Cut the contaminated connectionsThe Constitutional Court upheld the validity of a legal clause prohibiting private-sector jobs to be given to retired government officials. Government employees have been protesting that the limit on their post-retirement job choices violates their constitutional rights.
The ruling justifies the government’s attempts to rein in ills from the tradition of gwanfia - a portmanteau of the Korean words for government official and mafia. The cycle of collusion between the public and private sector and senior government employees, who move on to high-paying jobs after leaving government, has been criticized for contributing to the disastrous sinking of Sewol ferry.
The nine judges of the Constitutional Court looking into the case of two Financial Supervisory Service employees who challenged clauses in the Government Employees Ethics Law unanimously rejected their claims.
Under the law, officials of the financial regulator cannot be hired by a company in the line of business that he or she had been involved in during the five years before retirement for two years after they leave office. The ruling said that the law was meant to uphold the integrity of public service.
Specifically, the judges said government employees could be tempted to offer favors to certain companies in exchange for post-retirement jobs or hand over confidential information and use their influence to help the company at which they get hired.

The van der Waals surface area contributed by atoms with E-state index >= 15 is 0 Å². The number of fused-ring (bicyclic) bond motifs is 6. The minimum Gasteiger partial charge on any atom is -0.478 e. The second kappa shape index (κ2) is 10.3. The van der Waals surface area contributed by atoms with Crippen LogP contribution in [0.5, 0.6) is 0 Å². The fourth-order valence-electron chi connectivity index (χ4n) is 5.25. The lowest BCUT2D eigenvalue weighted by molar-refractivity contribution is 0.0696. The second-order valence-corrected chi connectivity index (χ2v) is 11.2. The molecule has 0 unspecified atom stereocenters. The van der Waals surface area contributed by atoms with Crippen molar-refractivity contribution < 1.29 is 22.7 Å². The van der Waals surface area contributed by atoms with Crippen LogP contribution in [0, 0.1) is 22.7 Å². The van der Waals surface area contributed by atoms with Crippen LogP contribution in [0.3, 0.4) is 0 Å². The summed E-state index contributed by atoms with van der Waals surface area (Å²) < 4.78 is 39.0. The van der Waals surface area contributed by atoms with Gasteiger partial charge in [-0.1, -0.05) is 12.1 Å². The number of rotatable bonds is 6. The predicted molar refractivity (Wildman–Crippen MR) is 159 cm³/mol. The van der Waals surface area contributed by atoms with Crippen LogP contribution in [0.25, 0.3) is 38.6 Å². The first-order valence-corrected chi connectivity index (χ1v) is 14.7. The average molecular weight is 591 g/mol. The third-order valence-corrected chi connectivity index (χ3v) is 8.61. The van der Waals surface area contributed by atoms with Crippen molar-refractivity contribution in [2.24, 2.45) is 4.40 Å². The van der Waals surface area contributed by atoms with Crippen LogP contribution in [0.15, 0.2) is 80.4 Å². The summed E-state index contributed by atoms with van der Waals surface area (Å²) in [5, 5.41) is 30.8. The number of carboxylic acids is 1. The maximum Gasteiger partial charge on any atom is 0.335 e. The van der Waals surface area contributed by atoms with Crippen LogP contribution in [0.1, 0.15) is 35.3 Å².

The ruling applies to the financial watchdog employees in hiring and disclosure of personal wealth, but nevertheless should send a message to the entire civil service community. The Constitutional Court also referred to the so-called “Gwanfia” problem as a social ill that led to corruption in politics and business.
The dubious ties between the bureaucratic and industrial worlds cannot be completely severed without eradicating the revolving door and golden parachute practices - or job placements for retired government employees.
Relationships of collusion have deeply and widely contaminated society where connections from schools, work and social acquaintances matter so much.
Meanwhile, the legislature has been dragging its feet on the approval of the so-called Kim Young-ran bill, an anti-corruption law that would enable authorities to punish government officials for taking bribes with no conditions attached. Officials from the judiciary and National Tax Service are excluded from scrutiny but they will be included in the revised bill.
The government and legislature must live up to their promise to clean up the bureaucratic society.
JoongAng Ilbo, July 1, Page 30
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